Vardenafil (Levitra, Staxyn) lasts for 4-6 hours and is taken 1 hour before sex either with or without food. Staxyn comes as a tablet that dissolves on the tongue; it may work more quickly than Levitra.

Avanafil (Stendra) lasts for up to 6 hours and is taken 30 minutes before sex with or without food. Higher doses can be effective in as little as 15 minutes, making it useful for spontaneous sex.

Warnings about ED Drugs

First of all, you should never begin taking any prescription medication without discussing it with your healthcare provider. If you use an online pharmacy or subscription service to fill your ED prescription, be sure that it is a legitimate pharmacy; there are many dangerous counterfeit ED pills out there.

People with heart disease, heart failure, low blood pressure, liver disease, or are on dialysis should not take any PDE5 inhibitors without being evaluated by a doctor. You should never take any PDE5 inhibitor if you are taking nitrates, medications commonly prescribed for heart-related chest pain (angina). This can cause a sudden and massive drop in blood pressure that can be life-threatening, especially for people with serious heart problems. Common nitrate medications include nitroglycerin (Nitrostat, Nitrotab, and others), isosorbide mononitrate (Imdur, Ismo, Monoket), and isosorbide dinitrate (Dilatrate-SR, Isochron, IsoDitrate, Isordil Titradose). Dangerously low blood pressure can also occur when using PDE5 inhibitors with amyl nitrate and amyl nitrite, commonly called “poppers”, a type of recreational drug.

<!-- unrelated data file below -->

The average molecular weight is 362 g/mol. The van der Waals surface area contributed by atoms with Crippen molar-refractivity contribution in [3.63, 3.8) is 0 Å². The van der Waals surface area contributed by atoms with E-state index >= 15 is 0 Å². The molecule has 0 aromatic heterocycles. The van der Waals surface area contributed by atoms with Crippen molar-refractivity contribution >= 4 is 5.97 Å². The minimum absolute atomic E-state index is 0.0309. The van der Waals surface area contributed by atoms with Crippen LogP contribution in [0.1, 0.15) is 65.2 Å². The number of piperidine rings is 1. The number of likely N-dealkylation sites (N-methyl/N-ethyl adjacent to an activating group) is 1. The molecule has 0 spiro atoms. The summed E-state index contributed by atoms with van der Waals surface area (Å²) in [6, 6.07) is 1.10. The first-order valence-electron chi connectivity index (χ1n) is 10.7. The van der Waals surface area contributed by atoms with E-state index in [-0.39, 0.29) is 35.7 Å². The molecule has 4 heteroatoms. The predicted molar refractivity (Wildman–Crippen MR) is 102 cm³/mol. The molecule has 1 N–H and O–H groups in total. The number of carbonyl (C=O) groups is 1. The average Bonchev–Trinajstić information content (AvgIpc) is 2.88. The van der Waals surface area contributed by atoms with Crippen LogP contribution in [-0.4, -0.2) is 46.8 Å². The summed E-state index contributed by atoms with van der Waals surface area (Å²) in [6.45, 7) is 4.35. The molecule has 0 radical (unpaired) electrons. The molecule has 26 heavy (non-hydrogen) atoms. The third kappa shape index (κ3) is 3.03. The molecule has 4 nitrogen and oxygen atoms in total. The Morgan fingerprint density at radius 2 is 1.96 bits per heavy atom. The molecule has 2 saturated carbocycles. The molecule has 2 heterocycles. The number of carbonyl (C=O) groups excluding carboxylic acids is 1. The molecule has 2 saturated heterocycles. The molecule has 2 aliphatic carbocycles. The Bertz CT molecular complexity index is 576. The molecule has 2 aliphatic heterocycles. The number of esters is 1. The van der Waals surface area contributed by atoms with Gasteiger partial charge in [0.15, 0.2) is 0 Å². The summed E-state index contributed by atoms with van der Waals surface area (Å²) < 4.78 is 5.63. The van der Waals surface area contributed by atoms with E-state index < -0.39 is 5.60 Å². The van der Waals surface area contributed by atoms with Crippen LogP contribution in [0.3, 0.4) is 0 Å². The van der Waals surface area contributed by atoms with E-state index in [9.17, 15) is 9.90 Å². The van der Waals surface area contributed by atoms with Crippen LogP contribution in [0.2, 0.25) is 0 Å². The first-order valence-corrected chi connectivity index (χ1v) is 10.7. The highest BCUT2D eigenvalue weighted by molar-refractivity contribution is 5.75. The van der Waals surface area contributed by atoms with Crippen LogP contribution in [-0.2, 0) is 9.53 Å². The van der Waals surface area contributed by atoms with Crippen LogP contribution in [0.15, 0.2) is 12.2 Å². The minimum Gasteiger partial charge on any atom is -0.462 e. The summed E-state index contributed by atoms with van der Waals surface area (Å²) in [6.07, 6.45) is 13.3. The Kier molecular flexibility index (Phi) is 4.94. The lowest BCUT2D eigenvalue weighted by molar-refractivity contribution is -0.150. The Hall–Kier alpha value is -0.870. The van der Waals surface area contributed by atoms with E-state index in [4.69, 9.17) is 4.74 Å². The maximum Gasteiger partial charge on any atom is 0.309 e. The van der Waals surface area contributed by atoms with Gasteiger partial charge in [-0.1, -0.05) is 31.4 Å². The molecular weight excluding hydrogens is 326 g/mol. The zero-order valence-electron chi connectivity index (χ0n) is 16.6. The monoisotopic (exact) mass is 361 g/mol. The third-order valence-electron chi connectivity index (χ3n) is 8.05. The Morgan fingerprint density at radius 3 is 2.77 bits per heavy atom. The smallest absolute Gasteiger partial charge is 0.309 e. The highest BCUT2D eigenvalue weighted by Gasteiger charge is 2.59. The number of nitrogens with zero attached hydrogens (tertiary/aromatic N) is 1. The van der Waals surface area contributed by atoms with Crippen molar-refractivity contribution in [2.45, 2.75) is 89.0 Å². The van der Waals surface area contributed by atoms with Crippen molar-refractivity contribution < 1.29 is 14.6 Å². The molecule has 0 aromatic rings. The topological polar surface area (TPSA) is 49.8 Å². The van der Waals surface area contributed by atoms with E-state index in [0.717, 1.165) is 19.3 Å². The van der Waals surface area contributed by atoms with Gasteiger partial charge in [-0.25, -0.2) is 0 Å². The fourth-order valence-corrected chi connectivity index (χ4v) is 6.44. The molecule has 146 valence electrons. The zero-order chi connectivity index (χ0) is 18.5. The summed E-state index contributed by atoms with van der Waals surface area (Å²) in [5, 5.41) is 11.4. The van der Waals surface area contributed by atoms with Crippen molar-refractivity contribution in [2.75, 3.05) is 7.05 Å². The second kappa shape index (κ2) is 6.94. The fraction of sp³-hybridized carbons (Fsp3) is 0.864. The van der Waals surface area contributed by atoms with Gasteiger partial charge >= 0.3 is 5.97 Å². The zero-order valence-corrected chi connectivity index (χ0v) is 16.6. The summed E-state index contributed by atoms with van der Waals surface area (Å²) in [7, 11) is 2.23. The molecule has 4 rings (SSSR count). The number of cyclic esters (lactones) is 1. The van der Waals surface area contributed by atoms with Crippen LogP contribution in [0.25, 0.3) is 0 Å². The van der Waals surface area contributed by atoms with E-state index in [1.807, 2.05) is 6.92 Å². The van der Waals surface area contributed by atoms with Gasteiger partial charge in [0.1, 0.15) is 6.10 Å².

Side Effects of ED Pills

Common side effects of ED pills include headache, flushing (redness in the face), nasal congestion or runny nose, vision changes (blurred vision, light sensitivity), upset stomach, and back pain. These effects are temporary, but, if they are severe, you should stop taking the medication for ED (do not stop if you are taking it for other medical reasons). In rare cases, PDE5 inhibitors can also cause sudden loss of hearing or vision.

Serious, potentially life-threatening side effects can occur with PDE5 inhibitors, including dangerously low blood pressure when taken with nitrates and priapism. Priapism is having an erection that lasts more than 4 hours. While it may sound like too much of a good thing, priapism can be a serious medical emergency. In addition to being painful, if normal blood flow does not return to the penis it can lead to permanent injury, including erectile dysfunction or gangrene, in extreme cases. If you experience priapism, seek medical help immediately.

Testosterone and ED Medication